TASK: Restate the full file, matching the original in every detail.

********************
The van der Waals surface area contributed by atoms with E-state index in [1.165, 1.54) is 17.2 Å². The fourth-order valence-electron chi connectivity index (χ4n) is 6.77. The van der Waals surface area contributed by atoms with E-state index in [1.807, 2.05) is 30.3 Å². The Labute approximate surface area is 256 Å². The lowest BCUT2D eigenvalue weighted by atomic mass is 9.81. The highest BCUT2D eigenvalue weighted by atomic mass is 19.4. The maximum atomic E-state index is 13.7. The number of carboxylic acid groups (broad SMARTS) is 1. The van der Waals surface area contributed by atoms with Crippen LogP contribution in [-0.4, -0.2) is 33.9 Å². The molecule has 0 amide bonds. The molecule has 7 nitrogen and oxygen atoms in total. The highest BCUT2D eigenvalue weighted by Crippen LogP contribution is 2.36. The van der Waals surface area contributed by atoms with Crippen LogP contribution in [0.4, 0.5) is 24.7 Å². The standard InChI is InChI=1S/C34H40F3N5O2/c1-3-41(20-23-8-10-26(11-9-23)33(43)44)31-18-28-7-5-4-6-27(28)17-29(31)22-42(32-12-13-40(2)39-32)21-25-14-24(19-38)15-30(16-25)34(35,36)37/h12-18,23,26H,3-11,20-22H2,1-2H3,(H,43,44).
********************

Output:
The van der Waals surface area contributed by atoms with E-state index in [1.165, 1.54) is 17.2 Å². The fourth-order valence-electron chi connectivity index (χ4n) is 6.77. The van der Waals surface area contributed by atoms with E-state index in [1.807, 2.05) is 30.3 Å². The Labute approximate surface area is 256 Å². The lowest BCUT2D eigenvalue weighted by atomic mass is 9.81. The highest BCUT2D eigenvalue weighted by atomic mass is 19.4. The maximum atomic E-state index is 13.7. The number of carboxylic acid groups (broad SMARTS) is 1. The van der Waals surface area contributed by atoms with Crippen LogP contribution in [-0.4, -0.2) is 33.9 Å². The molecule has 0 amide bonds. The molecule has 7 nitrogen and oxygen atoms in total. The highest BCUT2D eigenvalue weighted by Crippen LogP contribution is 2.36. The van der Waals surface area contributed by atoms with Crippen LogP contribution in [0.4, 0.5) is 24.7 Å². The standard InChI is InChI=1S/C34H40F3N5O2/c1-3-41(20-23-8-10-26(11-9-23)33(43)44)31-18-28-7-5-4-6-27(28)17-29(31)22-42(32-12-13-40(2)39-32)21-25-14-24(19-38)15-30(16-25)34(35,36)37/h12-18,23,26H,3-11,20-22H2,1-2H3,(H,43,44).